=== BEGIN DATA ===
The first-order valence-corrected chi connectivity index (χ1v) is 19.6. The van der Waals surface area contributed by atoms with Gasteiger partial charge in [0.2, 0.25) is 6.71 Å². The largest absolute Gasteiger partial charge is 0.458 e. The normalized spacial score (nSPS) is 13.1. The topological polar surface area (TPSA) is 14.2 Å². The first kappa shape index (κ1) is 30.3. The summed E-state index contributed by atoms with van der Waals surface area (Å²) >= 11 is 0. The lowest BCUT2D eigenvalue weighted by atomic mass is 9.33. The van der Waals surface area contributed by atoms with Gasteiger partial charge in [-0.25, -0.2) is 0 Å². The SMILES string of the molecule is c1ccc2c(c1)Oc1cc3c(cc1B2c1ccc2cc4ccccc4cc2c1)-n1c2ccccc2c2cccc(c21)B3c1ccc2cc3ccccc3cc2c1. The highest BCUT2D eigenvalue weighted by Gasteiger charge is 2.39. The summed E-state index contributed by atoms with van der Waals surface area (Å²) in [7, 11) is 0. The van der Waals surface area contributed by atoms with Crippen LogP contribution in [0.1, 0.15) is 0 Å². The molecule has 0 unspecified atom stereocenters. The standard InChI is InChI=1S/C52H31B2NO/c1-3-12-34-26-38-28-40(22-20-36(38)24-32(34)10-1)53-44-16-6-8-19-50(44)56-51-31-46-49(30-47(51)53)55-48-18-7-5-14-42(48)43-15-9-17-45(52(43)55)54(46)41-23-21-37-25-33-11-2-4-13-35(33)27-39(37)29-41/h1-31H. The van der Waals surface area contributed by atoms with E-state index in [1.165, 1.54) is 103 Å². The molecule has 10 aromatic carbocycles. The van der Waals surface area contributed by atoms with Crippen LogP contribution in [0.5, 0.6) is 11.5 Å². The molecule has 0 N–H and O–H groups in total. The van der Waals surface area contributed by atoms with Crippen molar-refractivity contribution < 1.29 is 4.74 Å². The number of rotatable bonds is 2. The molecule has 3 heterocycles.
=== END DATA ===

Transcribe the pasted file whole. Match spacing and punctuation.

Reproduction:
The first-order valence-corrected chi connectivity index (χ1v) is 19.6. The van der Waals surface area contributed by atoms with Gasteiger partial charge in [0.2, 0.25) is 6.71 Å². The largest absolute Gasteiger partial charge is 0.458 e. The normalized spacial score (nSPS) is 13.1. The topological polar surface area (TPSA) is 14.2 Å². The first kappa shape index (κ1) is 30.3. The summed E-state index contributed by atoms with van der Waals surface area (Å²) >= 11 is 0. The lowest BCUT2D eigenvalue weighted by atomic mass is 9.33. The van der Waals surface area contributed by atoms with Gasteiger partial charge in [-0.25, -0.2) is 0 Å². The SMILES string of the molecule is c1ccc2c(c1)Oc1cc3c(cc1B2c1ccc2cc4ccccc4cc2c1)-n1c2ccccc2c2cccc(c21)B3c1ccc2cc3ccccc3cc2c1. The highest BCUT2D eigenvalue weighted by Gasteiger charge is 2.39. The summed E-state index contributed by atoms with van der Waals surface area (Å²) in [7, 11) is 0. The van der Waals surface area contributed by atoms with Crippen LogP contribution in [0.1, 0.15) is 0 Å². The molecule has 0 unspecified atom stereocenters. The standard InChI is InChI=1S/C52H31B2NO/c1-3-12-34-26-38-28-40(22-20-36(38)24-32(34)10-1)53-44-16-6-8-19-50(44)56-51-31-46-49(30-47(51)53)55-48-18-7-5-14-42(48)43-15-9-17-45(52(43)55)54(46)41-23-21-37-25-33-11-2-4-13-35(33)27-39(37)29-41/h1-31H. The van der Waals surface area contributed by atoms with E-state index in [1.165, 1.54) is 103 Å². The molecule has 10 aromatic carbocycles. The van der Waals surface area contributed by atoms with Crippen LogP contribution in [0.5, 0.6) is 11.5 Å². The molecule has 0 N–H and O–H groups in total. The van der Waals surface area contributed by atoms with Crippen molar-refractivity contribution < 1.29 is 4.74 Å². The number of rotatable bonds is 2. The molecule has 3 heterocycles.